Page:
By 1877, there was so much traffic that Langseth needed to increase his stock to keep up with the demand. To accommodate this, he built a 20′ x 30′ addition. In 1881, he expanded again, this time building another two-story building that was 24′ x 50′ right next to the original store.



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The store at Buena Vista, year unknown. The bridge can be seen in the background. Courtesy of Central Community Historical Society



For the next several years, the Buena Vista store prospered. The town grew a little, but never really got all that big. There was a church, and the store, a few houses. But it was enough.


Shortly after the turn of the century, Langseth sold the store to a man named Charles Kuehl and retired to Dixon, Iowa. It was around this time that the town started its slow decline.

It wasn’t any one reason that Buena Vista began to fade, and it certainly wasn’t the new store owners. They were all successful in their own right, and did their best to maintain and run the business. The problem was with the rest of the world.

Like the roller mills had done to the saw and grist mill in the late 1860’s, technology and new attitudes were changing things in both Scott and Clinton Counties. Both Dixon and Calamus had started to grow, and with growth came increased business development in those areas. The people that had gone to the Buena Vista store to pick up their necessities now found that it was an even shorter trip to go into their local towns.

Roads began to improve immensely after 1910. Blacktop and concrete roads began to show up more and more, and the automobile, the early models of which did not handle the rough rural roads as well, did very well on these improved surfaces.

Cars also travelled faster, so people found it easier to go further afield to Davenport or DeWitt because it didn’t take them as long. Gradually, the traffic on the Buena Vista bridge started to dwindle.

The bridge was still a popular place to drive across for people in the area, and the store was a good place to shop for locals, and they stayed open for several years.

But gradually, over time, fewer and fewer people came to Buena Vista. The church closed its doors, and the houses were abandoned. The store was there, but its glory days were far behind it.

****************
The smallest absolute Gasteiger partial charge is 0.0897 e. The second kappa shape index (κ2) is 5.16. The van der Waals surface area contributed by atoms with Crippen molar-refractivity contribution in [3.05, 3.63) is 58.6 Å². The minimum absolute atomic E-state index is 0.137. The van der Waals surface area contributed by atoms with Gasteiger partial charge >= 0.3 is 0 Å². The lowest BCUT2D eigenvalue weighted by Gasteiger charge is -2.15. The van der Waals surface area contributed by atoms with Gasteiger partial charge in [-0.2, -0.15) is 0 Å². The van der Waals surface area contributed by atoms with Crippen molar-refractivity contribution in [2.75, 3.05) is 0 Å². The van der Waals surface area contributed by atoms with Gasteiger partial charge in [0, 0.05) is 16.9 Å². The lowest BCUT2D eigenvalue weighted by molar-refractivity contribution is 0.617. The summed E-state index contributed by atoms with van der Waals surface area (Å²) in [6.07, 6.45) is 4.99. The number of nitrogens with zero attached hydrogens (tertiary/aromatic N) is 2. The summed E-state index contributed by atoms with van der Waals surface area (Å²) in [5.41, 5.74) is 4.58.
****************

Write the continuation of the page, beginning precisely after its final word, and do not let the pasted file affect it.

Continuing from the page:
The bridge was still there, but had fallen into disrepair. By the mid-1960’s, it was declared unsafe to drive, saying the metal frame was brittle and the wooden planking was rotten and loose. Some locals in the Buena Vista and Dixon area argued that it was perfectly fine, and continued to use it.

The argument raged on for a few years, but the county finally won.

While several county workers were preparing the structure to be taken apart when the entire bridge shifted, sending it into the cold water below. Thankfully, no one was hurt, but the bridge was no more.



Buena Vista Bridge Wreck
The collapsed Buena Vista Bridge. Courtesy of the Quad City Times



Shortly after Christmas Day in 1970, the store caught fire and burnt to the ground. Fire Departments from Grand Mound, Eldridge, Dixon, and Calamus all came out to fight the blaze, almost like one last gathering between neighbors to see one of their number off on their final voyage.

When the store went, so did the last remnants of Buena Vista. Like the Kwik Stars, Casey’s, and Kum and Go’s of our modern day, the Buena Vista store gave a place for travelers to stop and pick up or sell a few things, and locals a convenient place to shop and socialize without travelling all day.

Today, it’s a quiet place along the river, probably not unlike it must have been  when the first people were ferried across it all those years ago. But the stories of the now lost town of Buena Vista still remain, drifting through time like leaves on the meandering waters of the Wapsi.

You have been reading John Brassard Jr., the Kitchen Table Historian. Please check in every week or so for brand new true stories of triumph, tragedy, and everything in-between. If you want to make it easier on yourself, you can subscribe to John’s blog and have new entries sent directly to your inbox, or you can ‘Like’ the Kitchen Table Historian Facebook page, and receive them in your news feed.